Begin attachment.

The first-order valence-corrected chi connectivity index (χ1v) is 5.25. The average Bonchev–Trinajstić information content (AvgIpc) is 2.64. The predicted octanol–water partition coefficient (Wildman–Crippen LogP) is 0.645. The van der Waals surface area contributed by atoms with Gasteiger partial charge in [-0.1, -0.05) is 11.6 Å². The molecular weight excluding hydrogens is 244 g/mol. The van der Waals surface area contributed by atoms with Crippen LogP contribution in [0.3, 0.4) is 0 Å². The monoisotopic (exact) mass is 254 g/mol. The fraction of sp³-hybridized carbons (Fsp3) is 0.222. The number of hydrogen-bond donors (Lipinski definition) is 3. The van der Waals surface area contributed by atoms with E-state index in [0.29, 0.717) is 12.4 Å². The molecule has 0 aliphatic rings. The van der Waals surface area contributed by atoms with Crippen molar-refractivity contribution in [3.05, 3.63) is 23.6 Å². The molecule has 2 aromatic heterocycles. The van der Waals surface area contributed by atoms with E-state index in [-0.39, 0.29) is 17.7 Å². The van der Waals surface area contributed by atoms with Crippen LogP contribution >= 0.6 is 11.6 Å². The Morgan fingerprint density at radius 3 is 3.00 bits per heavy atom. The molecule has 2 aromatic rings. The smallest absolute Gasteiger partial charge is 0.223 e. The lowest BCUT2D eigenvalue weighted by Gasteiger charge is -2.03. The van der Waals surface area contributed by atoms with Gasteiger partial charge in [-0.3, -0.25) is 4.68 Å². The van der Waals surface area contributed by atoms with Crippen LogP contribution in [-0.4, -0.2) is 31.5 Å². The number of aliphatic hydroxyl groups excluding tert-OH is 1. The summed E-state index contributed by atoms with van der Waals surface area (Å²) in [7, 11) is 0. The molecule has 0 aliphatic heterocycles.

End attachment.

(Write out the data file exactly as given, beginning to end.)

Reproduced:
The first-order valence-corrected chi connectivity index (χ1v) is 5.25. The average Bonchev–Trinajstić information content (AvgIpc) is 2.64. The predicted octanol–water partition coefficient (Wildman–Crippen LogP) is 0.645. The van der Waals surface area contributed by atoms with Gasteiger partial charge in [-0.1, -0.05) is 11.6 Å². The molecular weight excluding hydrogens is 244 g/mol. The van der Waals surface area contributed by atoms with Crippen LogP contribution in [0.3, 0.4) is 0 Å². The monoisotopic (exact) mass is 254 g/mol. The fraction of sp³-hybridized carbons (Fsp3) is 0.222. The number of hydrogen-bond donors (Lipinski definition) is 3. The van der Waals surface area contributed by atoms with E-state index in [0.29, 0.717) is 12.4 Å². The molecule has 0 aliphatic rings. The van der Waals surface area contributed by atoms with Crippen molar-refractivity contribution in [3.05, 3.63) is 23.6 Å². The molecule has 2 aromatic heterocycles. The van der Waals surface area contributed by atoms with E-state index in [-0.39, 0.29) is 17.7 Å². The van der Waals surface area contributed by atoms with Crippen LogP contribution >= 0.6 is 11.6 Å². The Morgan fingerprint density at radius 3 is 3.00 bits per heavy atom. The molecule has 2 aromatic rings. The smallest absolute Gasteiger partial charge is 0.223 e. The lowest BCUT2D eigenvalue weighted by Gasteiger charge is -2.03. The van der Waals surface area contributed by atoms with Gasteiger partial charge in [-0.3, -0.25) is 4.68 Å². The van der Waals surface area contributed by atoms with Crippen LogP contribution in [-0.4, -0.2) is 31.5 Å². The number of aliphatic hydroxyl groups excluding tert-OH is 1. The summed E-state index contributed by atoms with van der Waals surface area (Å²) in [7, 11) is 0. The molecule has 0 aliphatic heterocycles.